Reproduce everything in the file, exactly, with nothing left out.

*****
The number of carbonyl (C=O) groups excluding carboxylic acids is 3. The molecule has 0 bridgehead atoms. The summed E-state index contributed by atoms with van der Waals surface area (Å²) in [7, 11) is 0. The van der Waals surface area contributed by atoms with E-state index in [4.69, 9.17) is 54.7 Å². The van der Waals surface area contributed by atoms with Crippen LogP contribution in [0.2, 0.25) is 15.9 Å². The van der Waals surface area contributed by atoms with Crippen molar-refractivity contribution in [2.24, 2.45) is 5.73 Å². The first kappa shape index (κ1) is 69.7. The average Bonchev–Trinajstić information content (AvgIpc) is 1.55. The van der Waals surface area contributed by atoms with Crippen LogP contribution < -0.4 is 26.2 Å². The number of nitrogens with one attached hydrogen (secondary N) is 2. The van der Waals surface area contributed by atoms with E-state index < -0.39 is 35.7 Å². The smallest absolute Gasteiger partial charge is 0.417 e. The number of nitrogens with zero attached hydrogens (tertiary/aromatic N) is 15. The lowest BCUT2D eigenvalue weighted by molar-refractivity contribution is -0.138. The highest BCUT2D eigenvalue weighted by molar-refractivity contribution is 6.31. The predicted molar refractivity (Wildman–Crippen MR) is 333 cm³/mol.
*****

The number of carbonyl (C=O) groups excluding carboxylic acids is 3. The molecule has 0 bridgehead atoms. The summed E-state index contributed by atoms with van der Waals surface area (Å²) in [7, 11) is 0. The van der Waals surface area contributed by atoms with E-state index in [4.69, 9.17) is 54.7 Å². The van der Waals surface area contributed by atoms with Crippen LogP contribution in [0.2, 0.25) is 15.9 Å². The van der Waals surface area contributed by atoms with Crippen molar-refractivity contribution in [2.24, 2.45) is 5.73 Å². The first kappa shape index (κ1) is 69.7. The average Bonchev–Trinajstić information content (AvgIpc) is 1.55. The van der Waals surface area contributed by atoms with Crippen LogP contribution < -0.4 is 26.2 Å². The number of nitrogens with one attached hydrogen (secondary N) is 2. The van der Waals surface area contributed by atoms with E-state index < -0.39 is 35.7 Å². The smallest absolute Gasteiger partial charge is 0.417 e. The number of nitrogens with zero attached hydrogens (tertiary/aromatic N) is 15. The lowest BCUT2D eigenvalue weighted by molar-refractivity contribution is -0.138. The highest BCUT2D eigenvalue weighted by molar-refractivity contribution is 6.31. The predicted molar refractivity (Wildman–Crippen MR) is 333 cm³/mol.